Dennis M. D. & Pamela M. Y. Efficiency of Sex Offender Treatment for Sexual Offenders. Research Services, Ottawa, Canada, 2008.Page 234-245.
The author gives an insight of the met-analysis carried on sex offender treatment and in the end it was concludes that the completion of such treatment is associated with lowered sexual recididivism rates of the culprits. He writes that a test of the “self-selection explanation” can occur by investigating treatment effect on known high-risk offenders. The book is relevant to the research as the information in the book can enable one to make a clear conclusion to the efficiency of the offender treatment.
Offender Therapy and Comparative Criminology. International Journal, Vol. 52, No. 2, page 237, 2008.
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The journal gives the response the legislature made after the public’s concern about sex crimes. It lays the steps taken by legislature such as toughening of the penalties for sex offenders, increase of money for programs that treat sex criminals and taking actions to make sure that more sex criminals receive management. The journal provides sufficient information to find out whether such offender treatments are efficient.
Program Evaluation Divisional legislative auditor. Sex Offender Treatment Programs. St. Paul, MN 55155, 1994, Page 121.
The author writes by answering various questions that were intended to determine the effectiveness of sex offender treatment. The report on offense and fervor information provided by the section of public security, highest court, sentence guiding principle commission, and office of planned and extended range planning is analyzed. Also gives an account of interviews on officers and staff from the section of rectification and human Services, society corrections administrators, probation officers, criminal justice professionals and officials from sex offender treatment programs operating in the fall of 1993. Finally, the writer shows a reviewed national study of treatment effectiveness. The data provided from the various departments are significant in finding out the sufficient quality of such treatments.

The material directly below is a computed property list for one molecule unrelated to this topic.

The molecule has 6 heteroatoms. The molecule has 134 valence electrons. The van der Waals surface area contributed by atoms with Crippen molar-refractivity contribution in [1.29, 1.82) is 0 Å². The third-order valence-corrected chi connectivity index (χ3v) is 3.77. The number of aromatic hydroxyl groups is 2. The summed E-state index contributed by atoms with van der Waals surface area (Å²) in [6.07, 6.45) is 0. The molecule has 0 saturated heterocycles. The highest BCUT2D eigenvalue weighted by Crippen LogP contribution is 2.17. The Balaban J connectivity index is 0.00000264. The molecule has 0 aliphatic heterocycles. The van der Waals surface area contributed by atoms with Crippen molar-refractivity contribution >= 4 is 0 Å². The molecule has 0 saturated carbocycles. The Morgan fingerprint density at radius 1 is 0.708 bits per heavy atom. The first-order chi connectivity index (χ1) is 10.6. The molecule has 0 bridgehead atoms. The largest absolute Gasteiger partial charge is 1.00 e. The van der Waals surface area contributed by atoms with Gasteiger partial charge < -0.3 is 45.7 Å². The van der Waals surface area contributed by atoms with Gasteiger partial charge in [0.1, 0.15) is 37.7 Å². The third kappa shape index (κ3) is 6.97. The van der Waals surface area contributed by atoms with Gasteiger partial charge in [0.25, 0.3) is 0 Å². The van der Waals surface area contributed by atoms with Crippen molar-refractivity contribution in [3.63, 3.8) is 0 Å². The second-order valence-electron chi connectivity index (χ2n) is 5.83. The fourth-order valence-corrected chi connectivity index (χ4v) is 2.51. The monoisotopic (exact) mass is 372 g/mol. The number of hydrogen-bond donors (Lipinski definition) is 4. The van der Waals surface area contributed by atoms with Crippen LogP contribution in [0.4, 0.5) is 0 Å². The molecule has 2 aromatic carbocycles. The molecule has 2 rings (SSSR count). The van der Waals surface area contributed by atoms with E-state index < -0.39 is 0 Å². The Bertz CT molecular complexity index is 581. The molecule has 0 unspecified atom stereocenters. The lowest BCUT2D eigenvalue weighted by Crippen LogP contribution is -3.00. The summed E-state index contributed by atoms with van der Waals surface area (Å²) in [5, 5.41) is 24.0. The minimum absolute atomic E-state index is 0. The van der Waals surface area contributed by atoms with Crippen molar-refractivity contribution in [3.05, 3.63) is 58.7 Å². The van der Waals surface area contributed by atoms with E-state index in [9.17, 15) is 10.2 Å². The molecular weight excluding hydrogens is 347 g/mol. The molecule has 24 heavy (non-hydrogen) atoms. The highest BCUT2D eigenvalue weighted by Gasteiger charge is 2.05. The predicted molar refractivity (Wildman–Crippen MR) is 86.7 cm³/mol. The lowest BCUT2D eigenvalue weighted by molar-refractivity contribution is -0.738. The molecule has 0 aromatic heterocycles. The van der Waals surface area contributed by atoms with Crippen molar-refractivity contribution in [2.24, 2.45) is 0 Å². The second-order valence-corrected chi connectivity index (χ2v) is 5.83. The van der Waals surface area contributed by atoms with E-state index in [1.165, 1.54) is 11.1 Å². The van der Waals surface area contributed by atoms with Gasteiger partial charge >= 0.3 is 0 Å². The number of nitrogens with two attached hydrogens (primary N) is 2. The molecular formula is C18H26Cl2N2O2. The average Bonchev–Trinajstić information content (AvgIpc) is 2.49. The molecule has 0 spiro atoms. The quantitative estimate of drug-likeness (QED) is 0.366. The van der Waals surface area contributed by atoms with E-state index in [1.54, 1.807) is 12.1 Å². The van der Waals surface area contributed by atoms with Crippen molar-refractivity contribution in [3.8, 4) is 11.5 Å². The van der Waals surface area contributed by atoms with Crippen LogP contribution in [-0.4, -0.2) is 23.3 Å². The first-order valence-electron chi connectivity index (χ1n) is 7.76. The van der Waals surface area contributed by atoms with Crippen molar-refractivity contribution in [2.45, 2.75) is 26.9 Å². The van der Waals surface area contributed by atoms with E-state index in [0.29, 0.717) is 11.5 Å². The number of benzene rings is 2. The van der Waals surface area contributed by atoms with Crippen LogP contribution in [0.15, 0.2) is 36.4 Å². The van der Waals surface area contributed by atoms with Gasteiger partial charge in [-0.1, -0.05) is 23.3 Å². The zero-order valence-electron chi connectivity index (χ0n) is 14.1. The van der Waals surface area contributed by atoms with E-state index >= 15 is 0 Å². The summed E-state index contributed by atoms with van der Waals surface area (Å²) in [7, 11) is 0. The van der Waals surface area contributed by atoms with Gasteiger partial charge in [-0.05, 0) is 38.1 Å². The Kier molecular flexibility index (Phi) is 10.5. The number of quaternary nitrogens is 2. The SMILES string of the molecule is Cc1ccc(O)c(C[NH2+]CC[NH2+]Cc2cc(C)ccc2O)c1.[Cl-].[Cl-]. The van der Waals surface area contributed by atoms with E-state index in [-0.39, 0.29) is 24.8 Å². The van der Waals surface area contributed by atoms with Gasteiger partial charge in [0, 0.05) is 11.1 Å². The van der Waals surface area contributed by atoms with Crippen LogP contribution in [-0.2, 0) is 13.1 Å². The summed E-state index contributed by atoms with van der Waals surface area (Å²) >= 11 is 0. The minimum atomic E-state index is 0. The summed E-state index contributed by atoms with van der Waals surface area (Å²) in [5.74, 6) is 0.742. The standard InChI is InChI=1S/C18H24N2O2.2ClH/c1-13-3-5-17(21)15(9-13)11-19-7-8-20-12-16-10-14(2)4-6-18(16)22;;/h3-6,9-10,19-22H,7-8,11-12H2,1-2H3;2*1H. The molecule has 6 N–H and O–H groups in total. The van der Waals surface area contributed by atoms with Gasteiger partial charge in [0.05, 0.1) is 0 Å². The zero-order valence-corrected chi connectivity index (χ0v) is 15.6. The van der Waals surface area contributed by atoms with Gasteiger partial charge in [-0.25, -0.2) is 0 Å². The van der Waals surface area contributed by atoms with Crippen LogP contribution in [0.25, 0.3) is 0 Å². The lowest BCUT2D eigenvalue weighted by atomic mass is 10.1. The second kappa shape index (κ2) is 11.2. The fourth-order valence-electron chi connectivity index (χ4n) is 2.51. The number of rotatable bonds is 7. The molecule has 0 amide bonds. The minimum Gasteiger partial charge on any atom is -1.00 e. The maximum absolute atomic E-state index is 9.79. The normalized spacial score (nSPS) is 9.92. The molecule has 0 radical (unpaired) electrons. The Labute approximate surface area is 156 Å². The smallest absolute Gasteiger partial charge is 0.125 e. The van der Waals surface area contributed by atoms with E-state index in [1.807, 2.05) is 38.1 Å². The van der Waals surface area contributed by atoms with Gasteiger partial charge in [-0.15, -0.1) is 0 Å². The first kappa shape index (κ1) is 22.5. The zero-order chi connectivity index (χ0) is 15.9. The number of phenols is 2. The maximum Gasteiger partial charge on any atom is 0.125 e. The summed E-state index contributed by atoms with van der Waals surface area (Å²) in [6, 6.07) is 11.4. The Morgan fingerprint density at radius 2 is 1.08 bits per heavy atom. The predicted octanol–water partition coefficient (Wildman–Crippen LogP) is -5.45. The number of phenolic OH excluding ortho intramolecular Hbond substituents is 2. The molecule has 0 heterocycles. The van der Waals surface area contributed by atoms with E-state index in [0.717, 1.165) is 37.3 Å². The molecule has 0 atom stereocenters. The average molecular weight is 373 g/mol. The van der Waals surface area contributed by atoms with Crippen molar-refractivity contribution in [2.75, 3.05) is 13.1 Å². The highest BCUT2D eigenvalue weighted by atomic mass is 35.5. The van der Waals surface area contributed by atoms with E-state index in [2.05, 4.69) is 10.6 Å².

Karen Kersting. New hopes for sex offender treatment. Kansas: University of Missouri. Page 52.
Karen provides research suggestions of psychological treatment which help reduce recidivism among convicted sex offenders. Shows questions that are to determine the sufficient quality of the correctional system’s management of sex offenders. The questions used include: How long should the culprits be imprisoned due to their crimes offenses against adults or children? How should they be watched after release? Does psychological management in prison affect the danger of repeating other offenses? And how can courts balance sex criminals’ ability for rehabilitation with a community’s need to protect its citizens? The questions posed are fundamental to a researcher who aims at determining the effectiveness of the treatment.
Janice K. Marques. Does Sex Offender Treatment Work? California Department of Mental Health. Journal of Interpersonal Violence, Vol. 14, No. 4, 437-451, 1999.
Janice’s book shows that sex criminal management is a reputable clinical department and proof regarding its efficiency has been slow to build up. The writer gives an example of an ongoing treatment outcome study carried out in California known as Sex offender Treatment and Evaluation Project (SOTEP). The example provided by Janice essential has been used to emphasize various troubles that are intrinsic in this research and to demonstrate well-designed studies. One of the problems is that there is inadequate donation to the experimental database on management efficiency. Such kind of information is important as it guides the researcher to come up with a well designed study plan that will effectively be used in the research.